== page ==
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Understanding the Medicare Part D Formulary

The Medicare Part D formulary is a list of drugs that have coverage under your policy. The formulary must include at least two drugs per category, and the insurance company can choose the options.

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But what exactly is a drug formulary? What happens if your medication isn’t part of this formulary? We’re here to address all those questions and so much more!

What is the Medicare Part D Formulary?

The Medicare Part D Formulary is a list of covered drugs on your prescription drug plan. The plan can change the formulary anytime, but they must notify you. Each plan has a different list of drugs.

You’ll want to find the formulary that fits with the medications you take. But, it can be hard to predict next year’s prescriptions. So, what do you do when a new prescription isn’t on the formulary? We will get to that later, but first, let’s go over some important details.

Medicare Part D drug plan formularies have 4 tier options.

Do all Drug Plans Have a Formulary?

Yes, all drug plans have a formulary. Plans will include generic and brand-name prescriptions.

Plans must cover the six protected classes. But, every formulary may not contain your medication.

Every insurance plan has its drug formularies. Each medication must adhere to the Food and Drug Administration’s (FDA) regulations.

What Happens if a Drug is Not on the Formulary for a Medicare Part D Provider?

If your drug isn’t on the formulary, you’ll likely pay the full price. Of course, you can request a formulary exception or file an appeal.

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How Can I Appeal a Drug on the Part D Formulary?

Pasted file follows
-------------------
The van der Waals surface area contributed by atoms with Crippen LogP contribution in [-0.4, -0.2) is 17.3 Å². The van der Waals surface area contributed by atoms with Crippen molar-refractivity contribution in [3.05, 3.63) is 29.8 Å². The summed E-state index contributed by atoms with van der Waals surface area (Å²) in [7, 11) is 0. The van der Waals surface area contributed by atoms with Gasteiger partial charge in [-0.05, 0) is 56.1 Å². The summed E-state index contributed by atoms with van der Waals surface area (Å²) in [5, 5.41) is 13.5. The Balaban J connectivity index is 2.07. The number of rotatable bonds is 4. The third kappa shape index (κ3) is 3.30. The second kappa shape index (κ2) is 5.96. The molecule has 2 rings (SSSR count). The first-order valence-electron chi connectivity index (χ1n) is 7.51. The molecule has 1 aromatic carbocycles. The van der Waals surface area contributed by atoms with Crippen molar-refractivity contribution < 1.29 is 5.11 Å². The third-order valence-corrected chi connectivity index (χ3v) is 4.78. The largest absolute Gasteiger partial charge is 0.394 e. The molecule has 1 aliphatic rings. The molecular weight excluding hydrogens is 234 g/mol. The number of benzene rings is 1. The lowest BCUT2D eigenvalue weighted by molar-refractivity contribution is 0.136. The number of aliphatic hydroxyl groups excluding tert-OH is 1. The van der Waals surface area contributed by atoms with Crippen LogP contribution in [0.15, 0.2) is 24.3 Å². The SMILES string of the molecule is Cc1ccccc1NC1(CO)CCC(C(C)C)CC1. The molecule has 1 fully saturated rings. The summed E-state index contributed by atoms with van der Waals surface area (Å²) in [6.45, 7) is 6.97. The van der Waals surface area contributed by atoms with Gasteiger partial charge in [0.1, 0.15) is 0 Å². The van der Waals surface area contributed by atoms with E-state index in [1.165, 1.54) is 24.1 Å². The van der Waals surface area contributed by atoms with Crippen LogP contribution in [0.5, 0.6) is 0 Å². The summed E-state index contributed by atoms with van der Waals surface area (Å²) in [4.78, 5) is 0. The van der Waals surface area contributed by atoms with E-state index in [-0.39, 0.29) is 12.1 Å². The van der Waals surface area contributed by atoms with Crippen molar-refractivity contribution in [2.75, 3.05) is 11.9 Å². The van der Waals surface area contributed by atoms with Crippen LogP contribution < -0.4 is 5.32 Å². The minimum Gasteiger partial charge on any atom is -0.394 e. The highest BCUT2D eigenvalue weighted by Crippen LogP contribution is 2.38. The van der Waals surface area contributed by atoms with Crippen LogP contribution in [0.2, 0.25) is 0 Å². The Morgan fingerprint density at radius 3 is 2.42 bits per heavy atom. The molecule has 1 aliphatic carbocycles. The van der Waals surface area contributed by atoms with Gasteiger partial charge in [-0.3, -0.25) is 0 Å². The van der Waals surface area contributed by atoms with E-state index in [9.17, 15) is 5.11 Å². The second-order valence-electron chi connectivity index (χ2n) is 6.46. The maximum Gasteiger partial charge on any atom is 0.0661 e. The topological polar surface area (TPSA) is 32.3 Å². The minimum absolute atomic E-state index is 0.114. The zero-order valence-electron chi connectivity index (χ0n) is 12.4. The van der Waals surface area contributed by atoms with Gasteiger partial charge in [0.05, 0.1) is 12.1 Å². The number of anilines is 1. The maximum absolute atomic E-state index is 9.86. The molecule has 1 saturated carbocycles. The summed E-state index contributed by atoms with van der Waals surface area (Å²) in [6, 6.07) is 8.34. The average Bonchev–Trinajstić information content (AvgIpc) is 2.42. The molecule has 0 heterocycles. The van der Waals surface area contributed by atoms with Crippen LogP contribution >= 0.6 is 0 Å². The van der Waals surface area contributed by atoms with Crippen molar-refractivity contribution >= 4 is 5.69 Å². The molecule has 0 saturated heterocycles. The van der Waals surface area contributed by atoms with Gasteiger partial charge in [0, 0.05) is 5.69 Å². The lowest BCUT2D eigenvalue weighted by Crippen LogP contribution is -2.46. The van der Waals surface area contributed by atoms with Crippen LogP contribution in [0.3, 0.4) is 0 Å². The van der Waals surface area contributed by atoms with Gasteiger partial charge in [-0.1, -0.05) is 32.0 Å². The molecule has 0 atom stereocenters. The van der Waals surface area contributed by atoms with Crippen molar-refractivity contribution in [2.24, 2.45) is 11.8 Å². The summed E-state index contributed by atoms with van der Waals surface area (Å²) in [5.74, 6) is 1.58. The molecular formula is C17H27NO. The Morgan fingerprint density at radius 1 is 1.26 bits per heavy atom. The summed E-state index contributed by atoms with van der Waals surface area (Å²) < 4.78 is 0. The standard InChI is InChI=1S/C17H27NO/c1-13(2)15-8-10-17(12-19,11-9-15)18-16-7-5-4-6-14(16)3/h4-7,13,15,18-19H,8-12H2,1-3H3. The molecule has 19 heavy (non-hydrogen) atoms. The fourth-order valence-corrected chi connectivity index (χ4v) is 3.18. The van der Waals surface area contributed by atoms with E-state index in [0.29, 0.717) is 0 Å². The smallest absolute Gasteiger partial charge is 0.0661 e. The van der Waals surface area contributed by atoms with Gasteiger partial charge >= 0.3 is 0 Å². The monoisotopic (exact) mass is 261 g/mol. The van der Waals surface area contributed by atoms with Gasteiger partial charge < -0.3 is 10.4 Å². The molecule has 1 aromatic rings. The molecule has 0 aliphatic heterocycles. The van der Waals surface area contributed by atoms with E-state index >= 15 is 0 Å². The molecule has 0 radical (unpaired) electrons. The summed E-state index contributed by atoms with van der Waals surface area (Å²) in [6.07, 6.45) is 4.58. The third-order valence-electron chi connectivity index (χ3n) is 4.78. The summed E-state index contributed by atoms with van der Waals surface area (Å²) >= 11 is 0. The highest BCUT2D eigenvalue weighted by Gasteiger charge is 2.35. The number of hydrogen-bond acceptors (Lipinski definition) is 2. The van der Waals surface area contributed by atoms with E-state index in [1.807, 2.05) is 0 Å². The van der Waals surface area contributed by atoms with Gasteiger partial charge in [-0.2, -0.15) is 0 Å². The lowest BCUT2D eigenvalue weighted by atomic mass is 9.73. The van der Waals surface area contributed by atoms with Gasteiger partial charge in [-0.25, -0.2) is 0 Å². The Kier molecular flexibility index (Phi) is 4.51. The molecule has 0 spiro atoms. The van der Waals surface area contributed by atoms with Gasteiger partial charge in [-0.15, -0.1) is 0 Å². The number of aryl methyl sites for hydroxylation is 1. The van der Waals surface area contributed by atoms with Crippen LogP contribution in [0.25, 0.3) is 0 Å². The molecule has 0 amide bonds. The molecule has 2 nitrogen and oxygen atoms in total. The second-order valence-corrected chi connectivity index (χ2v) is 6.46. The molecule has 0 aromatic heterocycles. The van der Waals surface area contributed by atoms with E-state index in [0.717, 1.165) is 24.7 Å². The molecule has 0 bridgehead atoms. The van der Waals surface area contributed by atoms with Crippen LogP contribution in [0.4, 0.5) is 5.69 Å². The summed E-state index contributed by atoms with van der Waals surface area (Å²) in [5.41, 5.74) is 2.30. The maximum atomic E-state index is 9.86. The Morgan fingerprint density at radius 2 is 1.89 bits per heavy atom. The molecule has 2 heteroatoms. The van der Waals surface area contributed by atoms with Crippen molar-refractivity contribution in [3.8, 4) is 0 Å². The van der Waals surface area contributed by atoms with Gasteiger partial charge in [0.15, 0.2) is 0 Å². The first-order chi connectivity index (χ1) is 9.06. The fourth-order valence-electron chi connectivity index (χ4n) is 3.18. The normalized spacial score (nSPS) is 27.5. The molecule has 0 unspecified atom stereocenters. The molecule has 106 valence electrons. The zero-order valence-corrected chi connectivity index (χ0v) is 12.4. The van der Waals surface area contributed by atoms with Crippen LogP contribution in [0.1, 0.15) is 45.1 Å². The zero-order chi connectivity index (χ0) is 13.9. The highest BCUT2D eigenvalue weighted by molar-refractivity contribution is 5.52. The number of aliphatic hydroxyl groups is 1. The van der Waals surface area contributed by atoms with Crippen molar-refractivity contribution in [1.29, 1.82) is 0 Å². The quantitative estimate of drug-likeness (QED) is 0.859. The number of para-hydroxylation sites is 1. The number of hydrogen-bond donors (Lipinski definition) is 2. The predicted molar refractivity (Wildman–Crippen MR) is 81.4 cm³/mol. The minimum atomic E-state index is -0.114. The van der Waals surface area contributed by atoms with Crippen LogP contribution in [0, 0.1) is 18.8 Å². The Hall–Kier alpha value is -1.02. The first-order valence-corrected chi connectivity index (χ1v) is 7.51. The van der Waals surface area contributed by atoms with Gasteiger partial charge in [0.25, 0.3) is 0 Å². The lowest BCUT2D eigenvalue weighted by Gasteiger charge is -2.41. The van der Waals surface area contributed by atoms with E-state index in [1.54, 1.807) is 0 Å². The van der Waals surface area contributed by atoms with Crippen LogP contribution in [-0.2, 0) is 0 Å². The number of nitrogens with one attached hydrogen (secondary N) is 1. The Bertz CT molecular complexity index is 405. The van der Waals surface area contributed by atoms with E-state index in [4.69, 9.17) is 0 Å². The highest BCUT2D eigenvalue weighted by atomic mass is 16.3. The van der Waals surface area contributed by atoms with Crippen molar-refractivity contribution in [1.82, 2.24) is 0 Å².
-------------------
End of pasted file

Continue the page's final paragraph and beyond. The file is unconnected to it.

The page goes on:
You can file an appeal when you disagree with the decision made by the insurance company. So, if the plan denies a drug claim but you believe it should have coverage, you can file an appeal. You may need supporting documents to show necessity, prior authorization, or step therapy requirements have been met.

How Can I Get a Drug on the Part D Formulary?

If the medication you need is not on your Part D formulary, you seek a formulary exception. A Formulary Exception is a form of a request to determine coverage. By obtaining an exception, you may be able to get a drug that’s not on your plan’s formulary or ask your plan to bypass step therapy or prior authorizations.

To request a Formulary Exception, your physician will complete an Exception form on your behalf and submit it to your health insurance policy.

What is a Tiering Exception?

A tiering exception is a request to lower your cost-sharing. To qualify for a tiering exception, the doctor must prove the preferred drug option wouldn’t be as effective as the prescription, or the document would show the preferred drug doesn’t work for you; in some cases, both. Talking to your doctor is the best way to determine if a tiering exception is right for you.

How to Petition for a Part D Formulary Exception?

If your prescription coverage determination isn’t acceptable, your decision will provide all the necessary information to submit a redetermination request with your plan.

What Situations Would Warrant an Exception?

Several common occurrences could warrant your request for a tiered or formulary exception. If these things occur, an exception could be in your future.

You may qualify for a formulary exception if:

  • A doctor prescribes a medication that’s medically necessary but not on the plan’s formulary.
  • You’re using a drug that moves from the preferred to the non-preferred tier, and you’re unable to use other medications.
  • A doctor prescribes a prescription, but it requires prior authorization or step therapy; however, you don’t feel you can meet the requirements.
  • Your plan removes your medication from the formulary, and there aren’t other drugs you can use

Keep in mind, just because one of these is valid doesn’t mean you’re guaranteed a formulary exception.

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When Is A Formulary Exception Likely to Be Approved?

Exceptions are more likely to see approval when the requested medication is medically necessary for you. Your doctor must submit a statement to your plan supporting the exception request.